how-does-dietbet-make-money

How does DietBet make money?

  • DietBet is a web-based platform that uses social gaming and financial incentives to promote weight loss. It was created by entrepreneur Jamie Rosen after witnessing the effectiveness of an office weight loss competition.
  • DietBet makes money from a commission it collects based on the total dollar amount of each prize pool before it is distributed to participants. The commission is somewhere between 10 and 25%, depending on the amount that is wagered.
  • DietBet employs the poker rake model because competition winners take money from the losers. The company does not risk its own money in a weight loss bet, nor does it stand to benefit when a customer fails to achieve their goal.

Origin story

DietBet is a web-based platform that uses social gaming and financial incentives to promote weight loss. 

The platform was created by entrepreneur Jamie Rosen in 2011 who was inspired by friends who were competing in an office weight loss competition.

Rosen noticed that his friends seemed more motivated to lose weight because of an evolutionary tendency to mimic the people around them.

This tendency, he posited, was a better form of weight loss than traditional methods advocating proper nutrition and exercise.

DietBet was eventually launched in 2013 on a simple premise. Users join a social dieting campaign where each member is challenged to lose 4% of their body weight in four weeks. Each must also bet on themselves by paying into a pot.

Those who manage to achieve their stated weight loss goal share the total pot proceeds between them. In this way, the platform makes weight loss fun, exciting, and competitive. 

The DietBet weight loss game has now been played by over 300,000 players in more than 100 countries around the world.

The biggest pot on the platform netted the participants a combined $366,060, though Rosen suggests social interaction and the adoption of sustainable healthy eating habits is a more important measure of success.

These characteristics have enabled DietBet users to collectively lose some 3.6 million pounds of body weight.

DietBet revenue generation

DietBet makes money from a commission it collects from the total dollar amount of each pot. This commission is used to pay for transaction, employee, and other company expenses. 

Some of the pot commission also pays for DietBet Referees, many of whom former players providing important weight-loss support and training to the DietBet community.

The exact amount collected is in the range of 10-25%, depending on the amount wagered or the game selected.

For those seeking to shed a few pounds, there are two game options:

  1. Kickstarter – the original four-week game where the goal is 4% weight loss. The average bet amount for each participant is $35.
  2. Transformer – a longer game lasting six months where the goal is 10% weight loss. In this case, each participant is charged $35/month or $175 upfront.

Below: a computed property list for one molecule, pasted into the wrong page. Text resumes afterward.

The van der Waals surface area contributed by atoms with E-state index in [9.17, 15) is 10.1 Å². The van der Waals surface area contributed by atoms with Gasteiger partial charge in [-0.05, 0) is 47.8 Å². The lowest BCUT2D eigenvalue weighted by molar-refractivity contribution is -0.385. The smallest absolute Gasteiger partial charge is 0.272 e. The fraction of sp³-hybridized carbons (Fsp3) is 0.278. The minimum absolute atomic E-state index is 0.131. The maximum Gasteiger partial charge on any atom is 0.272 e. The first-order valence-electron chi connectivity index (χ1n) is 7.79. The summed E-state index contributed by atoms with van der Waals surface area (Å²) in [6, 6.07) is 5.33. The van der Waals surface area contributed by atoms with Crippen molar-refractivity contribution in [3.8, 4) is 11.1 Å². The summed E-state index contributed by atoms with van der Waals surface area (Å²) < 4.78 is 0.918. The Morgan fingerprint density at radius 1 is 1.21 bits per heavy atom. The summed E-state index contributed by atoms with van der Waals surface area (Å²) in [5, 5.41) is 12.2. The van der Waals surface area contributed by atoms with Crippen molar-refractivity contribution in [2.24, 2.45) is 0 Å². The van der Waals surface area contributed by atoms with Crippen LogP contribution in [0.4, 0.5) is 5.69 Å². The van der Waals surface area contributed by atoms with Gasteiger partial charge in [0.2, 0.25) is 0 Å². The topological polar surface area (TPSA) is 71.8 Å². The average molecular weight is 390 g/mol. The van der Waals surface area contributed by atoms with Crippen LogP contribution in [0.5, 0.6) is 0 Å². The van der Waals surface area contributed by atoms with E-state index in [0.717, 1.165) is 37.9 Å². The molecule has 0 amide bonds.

Note that the commission is taken from the gross pot before it is paid out to winners. In this way, the players who fail to meet their weight loss goals do not incur any fees.

The strategy DietBet employs is sometimes referred to as the poker rake model, where competition winners take money from the losers. Importantly, the company does not risk any of its own money and has no financial incentive for its customers to lose.

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Platform Business Model

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A platform business model generates value by enabling interactions between people, groups, and users by leveraging network effects. Platform business models usually comprise two sides: supply and demand. Kicking off the interactions between those two sides is one of the crucial elements for a platform business model success.

Marketplace Business Model

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A marketplace is a platform where buyers and sellers interact and transact. The platform acts as a marketplace that will generate revenues in fees from one or all the parties involved in the transaction. Usually, marketplaces can be classified in several ways, like those selling services vs. products or those connecting buyers and sellers at B2B, B2C, or C2C level. And those marketplaces connecting two core players, or more.

Network Effects

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Asymmetric Business Models

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Attention Merchant Business Model

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In an asymmetric business model, the organization doesn’t monetize the user directly, but it leverages the data users provide coupled with technology, thus having a key customer pay to sustain the core asset. For example, Google makes money by leveraging users’ data, combined with its algorithms sold to advertisers for visibility. This is how attention merchants make monetize their business models.

Wholesale Business Model

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Retail Business Model

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A retail business model follows a direct-to-consumer approach, also called B2C, where the company sells directly to final customers a processed/finished product. This implies a business model that is mostly local-based, it carries higher margins, but also higher costs and distribution risks.

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Open-Core Business Model

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Freemium Business Model

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Freeterprise Business Model

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